DC FieldValueLanguage
dc.contributor.authorSun, Y-
dc.contributor.authorTsui, YK-
dc.contributor.authorKao, RYT-
dc.contributor.authorChan, D-
dc.contributor.authorCheung, KMC-
dc.contributor.authorLeung, VYL-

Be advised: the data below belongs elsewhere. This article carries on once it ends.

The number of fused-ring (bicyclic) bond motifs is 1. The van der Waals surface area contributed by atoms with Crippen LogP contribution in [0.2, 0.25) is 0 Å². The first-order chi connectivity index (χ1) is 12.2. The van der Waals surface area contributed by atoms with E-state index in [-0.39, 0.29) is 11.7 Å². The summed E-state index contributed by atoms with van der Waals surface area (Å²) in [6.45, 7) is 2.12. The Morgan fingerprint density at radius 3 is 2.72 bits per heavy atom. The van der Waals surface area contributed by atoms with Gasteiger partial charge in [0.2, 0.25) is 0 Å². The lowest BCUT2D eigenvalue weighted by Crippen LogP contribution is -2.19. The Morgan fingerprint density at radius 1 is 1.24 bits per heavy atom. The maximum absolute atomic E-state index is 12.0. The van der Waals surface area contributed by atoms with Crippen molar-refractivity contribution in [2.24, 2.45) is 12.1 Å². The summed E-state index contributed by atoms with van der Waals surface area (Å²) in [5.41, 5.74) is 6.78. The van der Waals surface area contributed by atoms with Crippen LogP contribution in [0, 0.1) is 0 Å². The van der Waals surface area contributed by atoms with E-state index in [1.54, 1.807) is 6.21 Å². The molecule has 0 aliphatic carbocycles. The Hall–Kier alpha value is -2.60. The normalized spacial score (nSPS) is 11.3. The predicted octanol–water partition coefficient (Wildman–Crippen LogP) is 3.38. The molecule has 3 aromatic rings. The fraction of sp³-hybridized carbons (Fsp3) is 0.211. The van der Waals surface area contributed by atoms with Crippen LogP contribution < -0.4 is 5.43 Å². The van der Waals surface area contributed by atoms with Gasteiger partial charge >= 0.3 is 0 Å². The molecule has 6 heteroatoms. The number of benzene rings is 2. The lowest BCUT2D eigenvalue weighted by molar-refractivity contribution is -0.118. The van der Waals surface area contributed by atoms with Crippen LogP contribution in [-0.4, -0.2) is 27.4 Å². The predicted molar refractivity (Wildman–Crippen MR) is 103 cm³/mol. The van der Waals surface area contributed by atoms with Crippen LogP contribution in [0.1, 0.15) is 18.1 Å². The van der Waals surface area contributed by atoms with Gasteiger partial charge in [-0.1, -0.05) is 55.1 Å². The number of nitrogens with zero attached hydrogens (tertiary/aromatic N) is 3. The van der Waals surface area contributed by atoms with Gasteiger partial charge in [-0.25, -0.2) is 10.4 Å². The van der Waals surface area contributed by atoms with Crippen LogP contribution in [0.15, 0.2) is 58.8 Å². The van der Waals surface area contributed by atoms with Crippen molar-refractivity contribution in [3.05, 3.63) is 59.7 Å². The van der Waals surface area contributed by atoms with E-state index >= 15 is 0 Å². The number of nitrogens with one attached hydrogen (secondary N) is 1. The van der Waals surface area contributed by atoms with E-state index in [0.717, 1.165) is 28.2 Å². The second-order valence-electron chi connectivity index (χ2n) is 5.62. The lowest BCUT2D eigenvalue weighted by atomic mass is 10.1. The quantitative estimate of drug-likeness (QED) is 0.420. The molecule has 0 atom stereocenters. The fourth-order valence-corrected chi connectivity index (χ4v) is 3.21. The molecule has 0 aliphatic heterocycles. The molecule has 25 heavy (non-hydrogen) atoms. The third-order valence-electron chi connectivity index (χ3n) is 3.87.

dc.date.accessioned2015-10-16T06:34:21Z-
dc.date.available2015-10-16T06:34:21Z-
dc.date.issued2015-
dc.identifier.citationThe 9th International Conference on Proteoglycans and 10th Pan-Pacific Connective Tissue Societies Symposium (ICP / PPCTSS 2015), Ewha Womans University, Seoul, Korea, 23-27 August 2015-
dc.identifier.urihttp://hdl.handle.net/10722/220265-